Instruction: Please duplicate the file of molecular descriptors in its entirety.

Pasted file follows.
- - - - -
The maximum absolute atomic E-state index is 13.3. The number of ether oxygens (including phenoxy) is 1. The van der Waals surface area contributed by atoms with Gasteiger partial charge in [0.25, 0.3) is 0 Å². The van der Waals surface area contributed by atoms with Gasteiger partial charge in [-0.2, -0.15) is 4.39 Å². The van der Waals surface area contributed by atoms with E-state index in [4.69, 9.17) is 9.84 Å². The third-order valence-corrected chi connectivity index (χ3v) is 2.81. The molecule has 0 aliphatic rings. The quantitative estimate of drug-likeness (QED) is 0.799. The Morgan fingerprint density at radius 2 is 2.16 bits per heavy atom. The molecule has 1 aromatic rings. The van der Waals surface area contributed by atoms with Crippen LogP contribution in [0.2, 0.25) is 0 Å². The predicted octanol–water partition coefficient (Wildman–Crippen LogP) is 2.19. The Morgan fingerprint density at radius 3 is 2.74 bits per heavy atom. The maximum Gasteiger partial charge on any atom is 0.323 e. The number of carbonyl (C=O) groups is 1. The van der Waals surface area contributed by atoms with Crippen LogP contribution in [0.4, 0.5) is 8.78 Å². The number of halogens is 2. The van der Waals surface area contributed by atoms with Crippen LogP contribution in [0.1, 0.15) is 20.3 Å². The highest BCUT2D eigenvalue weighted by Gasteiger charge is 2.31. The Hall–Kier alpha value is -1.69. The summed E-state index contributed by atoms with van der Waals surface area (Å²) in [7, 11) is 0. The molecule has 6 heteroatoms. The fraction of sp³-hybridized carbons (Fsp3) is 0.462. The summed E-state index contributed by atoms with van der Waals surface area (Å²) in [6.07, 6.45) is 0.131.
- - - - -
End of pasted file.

The maximum absolute atomic E-state index is 13.3. The number of ether oxygens (including phenoxy) is 1. The van der Waals surface area contributed by atoms with Gasteiger partial charge in [0.25, 0.3) is 0 Å². The van der Waals surface area contributed by atoms with Gasteiger partial charge in [-0.2, -0.15) is 4.39 Å². The van der Waals surface area contributed by atoms with E-state index in [4.69, 9.17) is 9.84 Å². The third-order valence-corrected chi connectivity index (χ3v) is 2.81. The molecule has 0 aliphatic rings. The quantitative estimate of drug-likeness (QED) is 0.799. The Morgan fingerprint density at radius 2 is 2.16 bits per heavy atom. The molecule has 1 aromatic rings. The van der Waals surface area contributed by atoms with Crippen LogP contribution in [0.2, 0.25) is 0 Å². The predicted octanol–water partition coefficient (Wildman–Crippen LogP) is 2.19. The Morgan fingerprint density at radius 3 is 2.74 bits per heavy atom. The maximum Gasteiger partial charge on any atom is 0.323 e. The number of carbonyl (C=O) groups is 1. The van der Waals surface area contributed by atoms with Crippen LogP contribution in [0.4, 0.5) is 8.78 Å². The number of halogens is 2. The van der Waals surface area contributed by atoms with Crippen LogP contribution in [0.1, 0.15) is 20.3 Å². The highest BCUT2D eigenvalue weighted by Gasteiger charge is 2.31. The Hall–Kier alpha value is -1.69. The summed E-state index contributed by atoms with van der Waals surface area (Å²) in [7, 11) is 0. The molecule has 6 heteroatoms. The fraction of sp³-hybridized carbons (Fsp3) is 0.462. The summed E-state index contributed by atoms with van der Waals surface area (Å²) in [6.07, 6.45) is 0.131.